So, besides writing and cats, my other favorite thing is gardening. I could talk endlessly about plants, but that would bore the shit out of most people. So I won’t, but I will talk about a project that I’ve been working on for the last 3 years only to be thwarted each time by my nemesis: Raccoon. Or bastard fuckers as I like to call them.
We are natural gardeners. We allow the landscape a bit of free reign. We use native plants mostly and a few years ago we had our garden certified as a wildlife habitat. We love a wild garden, and we also love ponds, but they are notoriously difficult in a woodland setting. We stumbled upon and subsequently fell in love with Pam Penick’s stock tank ponds a few years back. I spoke to her about it — she is quite the wonderful person and a most excellent garden designer — then we went about finding a stock tank that would fit our landscape.
The first year, we had a few plants and some local minnows, nothing too fancy, until the frogs showed up. After that, it became a frog pond.
And a war zone.
For the three years I have had this thing, it has been a constant struggle with the raccoon. They love to dig in the mud, and so the lovely frog pond turned into a mud pit with pots overturned and plants strewn around and destroyed. This year for some reason, they are particularly nasty little fuckers. I have some lovely plants that overwintered well in the cold frame, and I get really pissity when my plants get destroyed and more so when my frogs get terrorized. So Thursday night, I emptied the pond and put all the plants on a table, up out of the way, until I could think of a plan.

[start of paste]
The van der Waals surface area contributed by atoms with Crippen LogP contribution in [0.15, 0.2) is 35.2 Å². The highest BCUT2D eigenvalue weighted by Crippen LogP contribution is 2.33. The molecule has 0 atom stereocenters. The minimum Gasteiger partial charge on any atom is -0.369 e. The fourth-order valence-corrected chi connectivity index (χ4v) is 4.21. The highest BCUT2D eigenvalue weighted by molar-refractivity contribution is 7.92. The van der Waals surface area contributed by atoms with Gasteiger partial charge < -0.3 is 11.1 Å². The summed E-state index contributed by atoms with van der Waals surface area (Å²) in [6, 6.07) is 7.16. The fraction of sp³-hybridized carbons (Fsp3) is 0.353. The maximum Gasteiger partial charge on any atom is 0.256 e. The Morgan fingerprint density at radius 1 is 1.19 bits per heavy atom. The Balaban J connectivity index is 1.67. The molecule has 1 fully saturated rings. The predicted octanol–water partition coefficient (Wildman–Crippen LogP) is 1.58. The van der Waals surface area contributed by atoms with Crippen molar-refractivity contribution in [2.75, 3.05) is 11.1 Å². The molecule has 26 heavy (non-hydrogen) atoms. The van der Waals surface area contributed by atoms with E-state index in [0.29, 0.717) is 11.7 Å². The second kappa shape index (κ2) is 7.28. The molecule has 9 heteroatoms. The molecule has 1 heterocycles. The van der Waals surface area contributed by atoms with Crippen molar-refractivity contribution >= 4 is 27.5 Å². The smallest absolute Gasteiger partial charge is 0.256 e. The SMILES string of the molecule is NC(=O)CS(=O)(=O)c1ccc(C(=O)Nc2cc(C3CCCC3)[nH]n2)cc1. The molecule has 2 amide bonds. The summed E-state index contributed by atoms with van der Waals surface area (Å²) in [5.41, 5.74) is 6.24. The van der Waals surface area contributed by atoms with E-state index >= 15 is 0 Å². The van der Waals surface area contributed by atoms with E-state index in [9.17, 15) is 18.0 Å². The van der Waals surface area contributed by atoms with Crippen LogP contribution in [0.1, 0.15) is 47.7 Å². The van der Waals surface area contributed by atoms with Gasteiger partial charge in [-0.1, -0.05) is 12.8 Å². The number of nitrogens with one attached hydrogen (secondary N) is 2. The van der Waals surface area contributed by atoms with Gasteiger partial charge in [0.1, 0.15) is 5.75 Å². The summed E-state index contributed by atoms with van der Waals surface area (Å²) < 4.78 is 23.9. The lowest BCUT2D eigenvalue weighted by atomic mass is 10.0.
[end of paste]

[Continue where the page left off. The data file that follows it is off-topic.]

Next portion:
What was even more upsetting was that the first frog had showed up to an empty pond on Friday. I was very sad and angry. But then I got a plan. Turn the pond into a micro-bog (all my plants are marginal aquatics) with a small faerie pond for the frogs to dip their toes. They don’t need much.
So Saturday morning at 9AM we began.
- Installed a bulkhead for drainage. Bogs must drain. Slowly. But they do drain.
- Added 3 inches of river pebbles then some weed-block fabric to prevent silt from sliding into the gravel.
- Then 4 inches of top soil/sand mix.
- Then the plants, and we topped that off with a peaty sand mix and a mulch layer.
- Add a frog house and some rocks, fill the reservoir, and we have a mini frog pond.
The squirrels gave it a little dig last night, but nothing a litter pepper powder won’t stop. Hopefully with the water gone, the raccoon will move on. I’ll keep you posted.